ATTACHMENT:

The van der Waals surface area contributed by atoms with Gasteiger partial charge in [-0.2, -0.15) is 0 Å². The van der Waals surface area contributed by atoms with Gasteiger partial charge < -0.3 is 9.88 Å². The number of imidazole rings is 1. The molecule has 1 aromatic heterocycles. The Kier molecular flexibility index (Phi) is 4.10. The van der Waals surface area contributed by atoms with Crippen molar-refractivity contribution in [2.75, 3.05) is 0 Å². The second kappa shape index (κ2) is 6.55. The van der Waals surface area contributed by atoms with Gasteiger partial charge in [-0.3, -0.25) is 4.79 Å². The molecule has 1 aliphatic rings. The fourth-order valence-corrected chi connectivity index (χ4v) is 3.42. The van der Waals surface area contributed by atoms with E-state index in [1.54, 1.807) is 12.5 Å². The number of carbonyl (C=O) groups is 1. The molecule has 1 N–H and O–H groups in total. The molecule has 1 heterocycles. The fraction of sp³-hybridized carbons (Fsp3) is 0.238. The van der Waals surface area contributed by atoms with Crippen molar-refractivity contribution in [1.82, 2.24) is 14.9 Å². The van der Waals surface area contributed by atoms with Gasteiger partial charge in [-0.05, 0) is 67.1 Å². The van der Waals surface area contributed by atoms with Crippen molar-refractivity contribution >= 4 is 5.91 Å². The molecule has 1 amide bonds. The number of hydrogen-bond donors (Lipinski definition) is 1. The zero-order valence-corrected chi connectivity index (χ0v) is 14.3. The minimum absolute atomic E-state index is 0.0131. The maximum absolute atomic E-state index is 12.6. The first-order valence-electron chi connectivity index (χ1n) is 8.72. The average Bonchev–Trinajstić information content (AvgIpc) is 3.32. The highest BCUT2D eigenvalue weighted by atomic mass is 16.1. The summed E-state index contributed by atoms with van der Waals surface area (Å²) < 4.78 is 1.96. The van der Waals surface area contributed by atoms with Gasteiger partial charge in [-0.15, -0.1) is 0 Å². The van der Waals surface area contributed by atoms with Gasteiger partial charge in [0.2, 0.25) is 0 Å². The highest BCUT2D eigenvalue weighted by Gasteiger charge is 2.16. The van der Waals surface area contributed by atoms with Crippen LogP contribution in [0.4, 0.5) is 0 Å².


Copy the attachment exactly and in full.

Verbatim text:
The van der Waals surface area contributed by atoms with Gasteiger partial charge in [-0.2, -0.15) is 0 Å². The van der Waals surface area contributed by atoms with Gasteiger partial charge < -0.3 is 9.88 Å². The number of imidazole rings is 1. The molecule has 1 aromatic heterocycles. The Kier molecular flexibility index (Phi) is 4.10. The van der Waals surface area contributed by atoms with Crippen molar-refractivity contribution in [2.75, 3.05) is 0 Å². The second kappa shape index (κ2) is 6.55. The van der Waals surface area contributed by atoms with Gasteiger partial charge in [-0.3, -0.25) is 4.79 Å². The molecule has 1 aliphatic rings. The fourth-order valence-corrected chi connectivity index (χ4v) is 3.42. The van der Waals surface area contributed by atoms with E-state index in [1.54, 1.807) is 12.5 Å². The number of carbonyl (C=O) groups is 1. The molecule has 1 N–H and O–H groups in total. The molecule has 1 heterocycles. The fraction of sp³-hybridized carbons (Fsp3) is 0.238. The van der Waals surface area contributed by atoms with Crippen molar-refractivity contribution in [1.82, 2.24) is 14.9 Å². The van der Waals surface area contributed by atoms with Gasteiger partial charge in [-0.05, 0) is 67.1 Å². The van der Waals surface area contributed by atoms with Crippen molar-refractivity contribution >= 4 is 5.91 Å². The molecule has 1 amide bonds. The number of hydrogen-bond donors (Lipinski definition) is 1. The zero-order valence-corrected chi connectivity index (χ0v) is 14.3. The minimum absolute atomic E-state index is 0.0131. The maximum absolute atomic E-state index is 12.6. The first-order valence-electron chi connectivity index (χ1n) is 8.72. The average Bonchev–Trinajstić information content (AvgIpc) is 3.32. The highest BCUT2D eigenvalue weighted by atomic mass is 16.1. The summed E-state index contributed by atoms with van der Waals surface area (Å²) < 4.78 is 1.96. The van der Waals surface area contributed by atoms with Gasteiger partial charge in [-0.15, -0.1) is 0 Å². The van der Waals surface area contributed by atoms with Gasteiger partial charge in [0.2, 0.25) is 0 Å². The highest BCUT2D eigenvalue weighted by Gasteiger charge is 2.16. The van der Waals surface area contributed by atoms with Crippen LogP contribution in [0.4, 0.5) is 0 Å².